Export Controls and Trade Sanctions
All programs abroad are subject to export controls and trade sanctions. Exporting, publishing, or sharing certain types of scientific or technical data may pose a threat to national security. Therefore, the U.S. government has the authority to limit access to, or dissemination of, certain types of information produced through academic research by classifying it or controlling it for export. If the government classifies a project or controls it for export, the College must comply with restrictions governing the way that the information produced is handled—including any export licensing requirements that may apply before sending the information, or technology resulting from it, out of the country. In some cases, foreign nationals may also be barred from participating in such projects and/or receiving the information produced, even if it does not leave U.S. territory.
Fundamental research—basic and applied research in science and engineering, the results of which are published and shared broadly within the scientific community—generally is not subject to export controls and trade sanctions. Proprietary research and industrial development are more likely to be. Projects that involve engagement with sanctioned countries or entities also may be subject to restrictions. Before planning projects that involve the following countries (travel to, activities in, or activities involving nationals of those countries) contact one of the people listed below: IRAN, CUBA, NORTH KOREA, SYRIA, SUDAN (as opposed to South Sudan).
These requirements apply to all activities whether or not there is grant funding involved. Non-compliance can result in criminal prosecution of individuals who export the data or technology in contravention to regulatory requirements, and substantial penalties and fines for the institution.
Is your project subject to federal Export Control regulations?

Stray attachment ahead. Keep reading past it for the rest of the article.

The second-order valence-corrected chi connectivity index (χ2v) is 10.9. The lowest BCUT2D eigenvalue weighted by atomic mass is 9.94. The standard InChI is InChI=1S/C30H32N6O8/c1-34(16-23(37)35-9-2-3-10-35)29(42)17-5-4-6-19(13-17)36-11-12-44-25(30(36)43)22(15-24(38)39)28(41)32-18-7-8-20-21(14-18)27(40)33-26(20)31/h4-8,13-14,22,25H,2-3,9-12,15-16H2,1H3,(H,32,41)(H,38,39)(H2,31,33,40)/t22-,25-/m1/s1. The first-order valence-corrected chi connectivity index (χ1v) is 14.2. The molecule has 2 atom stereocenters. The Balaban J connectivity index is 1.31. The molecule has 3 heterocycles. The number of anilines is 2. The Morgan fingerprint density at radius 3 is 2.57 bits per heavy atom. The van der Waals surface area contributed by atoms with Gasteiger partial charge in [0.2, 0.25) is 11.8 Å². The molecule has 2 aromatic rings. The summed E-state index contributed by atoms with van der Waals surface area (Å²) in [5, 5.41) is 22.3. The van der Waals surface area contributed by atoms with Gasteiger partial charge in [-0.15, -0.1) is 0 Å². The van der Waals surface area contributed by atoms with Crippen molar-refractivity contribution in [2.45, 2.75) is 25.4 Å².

- Will your project involve international travel for yourself or project participants?
- Will your project involve international shipment or hand-carrying of any equipment or software (including any Middlebury-issued laptop PCs, cell phones, and/or other mobile data devices)?
- Will your project involve sponsorship or coordination of any workshops, conferences, seminars, training programs, research collaborations, or similar activities that will in turn involve international participation (whether the activity will be based in the US or abroad)?
- Does your project involve funding from the U.S. Department of Defense or from other agencies/sources for defense-related purposes?
If the answer to any of these questions is YES, then your project might be subject to federal Export Control regulations.
Submitting a proposal for a grant or contract? Check YES on the Grant Proposal Endorsement Form ("blue sheet"); someone will contact you.
For any projects (whether funded with Middlebury resources or external grants or contracts) that will:
- be conducted abroad
- involve bringing foreign nationals to the United States
- involve transferring equipment to other countries
Monterey Institute for International Studies: Steve Marino
Middlebury: Franci Farnsworth
H-1B temporary work visa applications (Form I-129)
Certification for international employees: Ben Bruno
Center for Nonproliferation Studies (CNS) at the Monterey Institute
for International Studies: Robert Shaw
U.S. Department of the Treasury: Sanctions Program and Country Information web page has in-depth information about current sanctions programs
Stanford University: useful Export Controls web page that lists export-controlled or embargoed countries, entities, and persons
Duke University: Embargoed/Sanctioned Countries web page groups countries by category of embargo or sanction (please note that the Restricted Regions page reflects Duke’s own rules, not federal policy)
National Council of University Research Administrators (NCURA): Video - Four Key Concepts of Export Controls is an excellent and concise (3 min.) video on the export controls most relevant for academic institutions.